Omar Khadr, once the youngest inmate of Guantanamo who spent a decade in the detention camp, made an unexpected public appearance at a Calgary International Film Festival showing of a new documentary about his life on Friday night.
The 80-minute film, Guantanamo's Child, was screened to an almost sold-out crowd at Calgary's downtown Globe Cinema.
Khadr, 29, emerged at the front-left of the stage after the showing concluded, accompanied by lawyer Dennis Edney and Michelle Shephard, national security reporter for the Toronto Star who directed the film with Patrick Reed.
Save for court dates, it was the first public appearance Khadr has made since he spoke to the media in May following his release from an Alberta prison, pending appeal of his heavily condemned conviction of war crimes by an American military tribunal.
In 2002, when Khadr was 15, he was captured in Afghanistan by the US military and transferred to Guantanamo where he confessed, in 2010, to throwing a grenade that killed a combat medic and injured another soldier. He has since recanted, saying the confession was obtained under torture.
On Friday, Khadr appeared relaxed, standing with his thumbs hooked through his belt loops and displaying a broad smile as he and his companions answered questions from the audience.
"The most surprising thing I think I've found was the kindness I've seen in people," Khadr said during the 15 minute Q&A. "I was scared when I came from Toronto to Alberta, with Alberta being a conservative province. But everybody was so warm."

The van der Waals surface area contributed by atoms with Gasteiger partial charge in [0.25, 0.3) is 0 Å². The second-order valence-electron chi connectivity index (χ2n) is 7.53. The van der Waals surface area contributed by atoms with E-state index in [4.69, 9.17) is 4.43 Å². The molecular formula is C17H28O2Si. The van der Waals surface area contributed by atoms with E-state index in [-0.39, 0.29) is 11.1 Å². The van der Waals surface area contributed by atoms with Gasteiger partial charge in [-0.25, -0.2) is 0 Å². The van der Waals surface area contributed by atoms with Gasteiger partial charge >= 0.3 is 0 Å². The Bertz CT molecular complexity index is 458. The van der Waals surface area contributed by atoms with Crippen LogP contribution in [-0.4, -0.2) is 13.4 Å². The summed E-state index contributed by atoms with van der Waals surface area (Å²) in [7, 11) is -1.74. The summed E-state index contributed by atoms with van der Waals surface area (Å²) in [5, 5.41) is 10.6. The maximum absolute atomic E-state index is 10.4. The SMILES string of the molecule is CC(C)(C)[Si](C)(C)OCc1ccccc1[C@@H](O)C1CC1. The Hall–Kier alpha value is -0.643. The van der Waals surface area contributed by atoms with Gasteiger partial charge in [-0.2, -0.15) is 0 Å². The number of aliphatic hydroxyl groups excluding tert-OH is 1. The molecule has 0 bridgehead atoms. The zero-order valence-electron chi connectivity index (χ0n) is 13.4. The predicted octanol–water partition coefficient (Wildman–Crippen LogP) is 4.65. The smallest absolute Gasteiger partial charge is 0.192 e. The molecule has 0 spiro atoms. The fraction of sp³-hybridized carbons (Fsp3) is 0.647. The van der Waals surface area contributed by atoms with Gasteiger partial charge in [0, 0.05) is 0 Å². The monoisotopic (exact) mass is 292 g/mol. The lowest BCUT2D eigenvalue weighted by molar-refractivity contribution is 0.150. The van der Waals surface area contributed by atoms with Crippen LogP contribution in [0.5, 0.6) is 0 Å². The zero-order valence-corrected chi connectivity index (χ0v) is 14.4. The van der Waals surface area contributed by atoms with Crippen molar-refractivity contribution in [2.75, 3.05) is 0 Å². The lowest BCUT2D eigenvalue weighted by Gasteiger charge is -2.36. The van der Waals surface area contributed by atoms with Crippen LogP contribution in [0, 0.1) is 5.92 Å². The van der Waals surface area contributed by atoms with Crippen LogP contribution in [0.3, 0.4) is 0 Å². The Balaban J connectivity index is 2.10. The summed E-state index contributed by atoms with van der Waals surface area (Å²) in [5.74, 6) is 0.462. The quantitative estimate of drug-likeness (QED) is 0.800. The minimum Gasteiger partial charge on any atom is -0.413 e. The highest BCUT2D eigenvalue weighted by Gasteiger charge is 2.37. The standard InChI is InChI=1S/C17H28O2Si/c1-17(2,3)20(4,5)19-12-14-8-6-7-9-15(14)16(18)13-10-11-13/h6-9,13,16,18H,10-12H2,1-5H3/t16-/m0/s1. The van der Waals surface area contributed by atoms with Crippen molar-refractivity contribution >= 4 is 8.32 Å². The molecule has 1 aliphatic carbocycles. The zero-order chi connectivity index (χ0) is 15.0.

The Q&A period, which was punctuated with lengthy applause, featured a notable amount of levity, with Edney joking that "I could spend hours crying in your arms" to the person who asked about how the lawyer made it through 12 years of petitioning for Khadr's release. Edney and his wife, Patricia, who was also in attendance, have been housing Khadr at their home in Edmonton, Alberta since his release.
Last Friday, an Alberta judge loosened his bail restrictions, allowing Khadr to travel to Toronto accompanied by Edney for up to two weeks to visit with his family. He's also allowed to speak with anyone except his mother and sister — who are currently not in Canada — in a language other than English. His electronic monitoring bracelet has been removed, his curfew extended, and he will no longer be monitored on the computer.
Khadr's lawyer emphasized that the Canadian government is appealing the bail conditions and implored listeners to speak to local politicians about the issue and decide how they vote in the upcoming federal election accordingly.
"[Prime Minister Stephen Harper] didn't need to know the facts. Because he'd already made his mind up [about Khadr]," said Edney. "You now get to see him, you now see how he's portrayed, and that's the story the government doesn't want you to learn. And that's why they want to put it back in a bottle."
In May, upon Khadr's release, Harper said: "Mr. Khadr, as we all know, plead guilty to very grave crimes, including murder. At this time our thoughts and prayers are with the family of Sgt. Christopher Speer [the US combat medic]."
Despite his aversion to the spotlight, Khadr spoke in thoughtful measures about his gratitude to the Edneys and his ability to explore a life outside prison.
"To forgive or to pass something, you have to be hurt by it," he said. "I didn't allow pain to resonate with me. I tried to deal with it instantaneously and not let it stay with me. I stopped putting faith in specific things, I just looked at general things and one of those things is the goodness of people."
Edney mentioned that Khadr spent most of his first day of freedom swimming in the lake near the house.
"Prison is a place where you're really kind of held down," said Khadr. "You almost feel the gravity. Everything's weighing you down. For me, water is very symbolic because it gives you this sense of weightlessness. I just enjoy it."